Saturday, June 16, 2012

My New Article on Abu Yahya al-Libi, "Al-Qaeda Loses its Chief Juridical Voice," at Foreign Policy's AFPAK Channel



A new article of mine was published on Thursday afternoon at the AFPAK Channel, a joint project between Foreign Policy magazine and the New America Foundation. 

The article looks at Abu Yahya al-Libi, a senior Al-Qaeda Central ideologue and alleged operational leader who was reportedly killed in a U.S. drone missile strike over the Waziristan region of Pakistan on June 4.  His killing has been claimed by U.S. officials but has not yet been confirmed by Al-Qaeda, which historically acknowledges the killings of its leaders and does not try to hide them, though there may be delays in official confirmation and eulogizing. 

Specifically, the article examines Abu Yahya's role as Al-Qaeda's unofficial jurist/juridical voice, particularly with regard to the targeting of the Pakistani state and military writ large.  He was, in my view, one of the juridical architects for the transnational jihadi current generally and Al-Qaeda Central specifically for the anti-Pakistani state campaign following the Pakistani government's bloody siege of the Red Mosque (Lal Masjid) in Islamabad in July 2007.

Abu Yahya joined Al-Qaeda following a brazen 2005 escape with three others from the U.S. military's prison at Bagram, Afghanistan.  They walked out the front gate.  His skills as an orator and previous religious and juridical education, which Al-Qaeda never fully elaborated on but seems to have been composed of 5 or 6 years of intensive study with Salafi scholars and jurists in Mauritania, led to his rapid rise in the organization's ranks.  A Libyan national, he had formerly been a member of the Libyan Islamic Fighting Group, a group dedicated to the overthrow of Mu'ammar al-Qadhafi.  Until his arrest in 2002 in the Pakistani port city of Karachi he was a webmaster for the Afghanistan Taliban.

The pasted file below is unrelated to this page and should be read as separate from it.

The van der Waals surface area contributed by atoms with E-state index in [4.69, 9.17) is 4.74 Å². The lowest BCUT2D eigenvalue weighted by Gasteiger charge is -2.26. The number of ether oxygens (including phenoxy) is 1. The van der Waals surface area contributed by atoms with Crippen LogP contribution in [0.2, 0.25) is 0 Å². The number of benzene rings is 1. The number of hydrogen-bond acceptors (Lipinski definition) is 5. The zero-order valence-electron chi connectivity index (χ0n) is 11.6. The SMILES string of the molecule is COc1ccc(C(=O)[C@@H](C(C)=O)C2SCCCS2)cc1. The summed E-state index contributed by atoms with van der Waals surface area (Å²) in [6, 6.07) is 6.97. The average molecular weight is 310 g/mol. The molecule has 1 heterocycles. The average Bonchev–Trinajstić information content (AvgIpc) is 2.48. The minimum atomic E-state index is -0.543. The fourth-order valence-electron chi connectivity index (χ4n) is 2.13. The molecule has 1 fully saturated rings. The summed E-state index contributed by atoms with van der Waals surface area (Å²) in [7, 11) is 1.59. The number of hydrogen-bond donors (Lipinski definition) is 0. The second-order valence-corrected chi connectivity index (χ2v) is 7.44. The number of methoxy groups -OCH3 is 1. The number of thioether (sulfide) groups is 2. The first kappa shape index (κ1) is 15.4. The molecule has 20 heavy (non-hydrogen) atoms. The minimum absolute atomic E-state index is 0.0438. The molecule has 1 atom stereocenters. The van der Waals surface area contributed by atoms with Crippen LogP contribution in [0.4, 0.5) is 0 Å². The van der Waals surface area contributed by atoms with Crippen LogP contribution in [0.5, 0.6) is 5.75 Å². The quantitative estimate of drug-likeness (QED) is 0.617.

The article also looks at Abu Yahya's influence and popularity with Al-Qaeda Central's regional affiliate organizations such as Al-Qaeda in the Islamic Maghreb in North Africa, Al-Qaeda in the Arabian Peninsula in Yemen, and Al-Shabab in Somalia.  Specifically, I look at how these affiliates have quoted his writings and sermons/statements in their own media releases.  These citations include using his juridical writings as support for their own actions.  For example, Al-Shabab cited at length sections of a 2009 book Abu Yahya wrote on the legal punishment of Muslim spies in a video released by Al-Shabab in October 2009 documenting the execution of two Somalis accused of spying.

The article may be accessed via the hyperlink below:

http://afpak.foreignpolicy.com/posts/2012/06/14/al_qaeda_loses_its_chief_juridical_voice

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